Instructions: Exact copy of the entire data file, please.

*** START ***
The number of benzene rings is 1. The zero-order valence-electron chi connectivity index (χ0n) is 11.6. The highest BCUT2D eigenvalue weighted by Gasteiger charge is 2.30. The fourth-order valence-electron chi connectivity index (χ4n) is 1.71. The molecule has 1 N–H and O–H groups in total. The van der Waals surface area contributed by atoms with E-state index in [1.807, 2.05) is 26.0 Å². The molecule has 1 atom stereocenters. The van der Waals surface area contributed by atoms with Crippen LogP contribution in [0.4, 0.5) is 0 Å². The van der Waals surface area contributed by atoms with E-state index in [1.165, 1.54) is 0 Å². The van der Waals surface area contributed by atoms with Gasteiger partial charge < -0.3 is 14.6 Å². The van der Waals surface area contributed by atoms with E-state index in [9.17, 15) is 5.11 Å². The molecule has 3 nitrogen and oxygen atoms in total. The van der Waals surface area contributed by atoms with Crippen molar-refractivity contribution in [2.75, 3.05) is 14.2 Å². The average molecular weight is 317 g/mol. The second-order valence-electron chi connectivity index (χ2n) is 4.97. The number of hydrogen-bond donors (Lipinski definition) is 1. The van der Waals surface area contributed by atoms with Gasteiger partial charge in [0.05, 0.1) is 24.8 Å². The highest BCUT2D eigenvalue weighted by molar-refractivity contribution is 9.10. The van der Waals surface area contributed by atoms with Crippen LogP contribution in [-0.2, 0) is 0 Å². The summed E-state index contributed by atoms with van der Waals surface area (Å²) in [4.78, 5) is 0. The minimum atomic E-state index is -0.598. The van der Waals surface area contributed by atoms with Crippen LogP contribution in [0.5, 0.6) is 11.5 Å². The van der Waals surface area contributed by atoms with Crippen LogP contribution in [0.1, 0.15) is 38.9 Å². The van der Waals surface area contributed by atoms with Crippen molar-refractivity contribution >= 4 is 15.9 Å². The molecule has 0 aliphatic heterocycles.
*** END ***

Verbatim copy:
The number of benzene rings is 1. The zero-order valence-electron chi connectivity index (χ0n) is 11.6. The highest BCUT2D eigenvalue weighted by Gasteiger charge is 2.30. The fourth-order valence-electron chi connectivity index (χ4n) is 1.71. The molecule has 1 N–H and O–H groups in total. The van der Waals surface area contributed by atoms with E-state index in [1.807, 2.05) is 26.0 Å². The molecule has 1 atom stereocenters. The van der Waals surface area contributed by atoms with Crippen LogP contribution in [0.4, 0.5) is 0 Å². The van der Waals surface area contributed by atoms with E-state index in [1.165, 1.54) is 0 Å². The van der Waals surface area contributed by atoms with Gasteiger partial charge < -0.3 is 14.6 Å². The van der Waals surface area contributed by atoms with E-state index in [9.17, 15) is 5.11 Å². The molecule has 3 nitrogen and oxygen atoms in total. The van der Waals surface area contributed by atoms with Crippen molar-refractivity contribution in [2.75, 3.05) is 14.2 Å². The average molecular weight is 317 g/mol. The second-order valence-electron chi connectivity index (χ2n) is 4.97. The number of hydrogen-bond donors (Lipinski definition) is 1. The van der Waals surface area contributed by atoms with Gasteiger partial charge in [0.05, 0.1) is 24.8 Å². The highest BCUT2D eigenvalue weighted by molar-refractivity contribution is 9.10. The van der Waals surface area contributed by atoms with Crippen LogP contribution in [-0.2, 0) is 0 Å². The summed E-state index contributed by atoms with van der Waals surface area (Å²) in [4.78, 5) is 0. The minimum atomic E-state index is -0.598. The van der Waals surface area contributed by atoms with Crippen LogP contribution in [0.5, 0.6) is 11.5 Å². The van der Waals surface area contributed by atoms with Crippen LogP contribution in [0.1, 0.15) is 38.9 Å². The van der Waals surface area contributed by atoms with Crippen molar-refractivity contribution >= 4 is 15.9 Å². The molecule has 0 aliphatic heterocycles.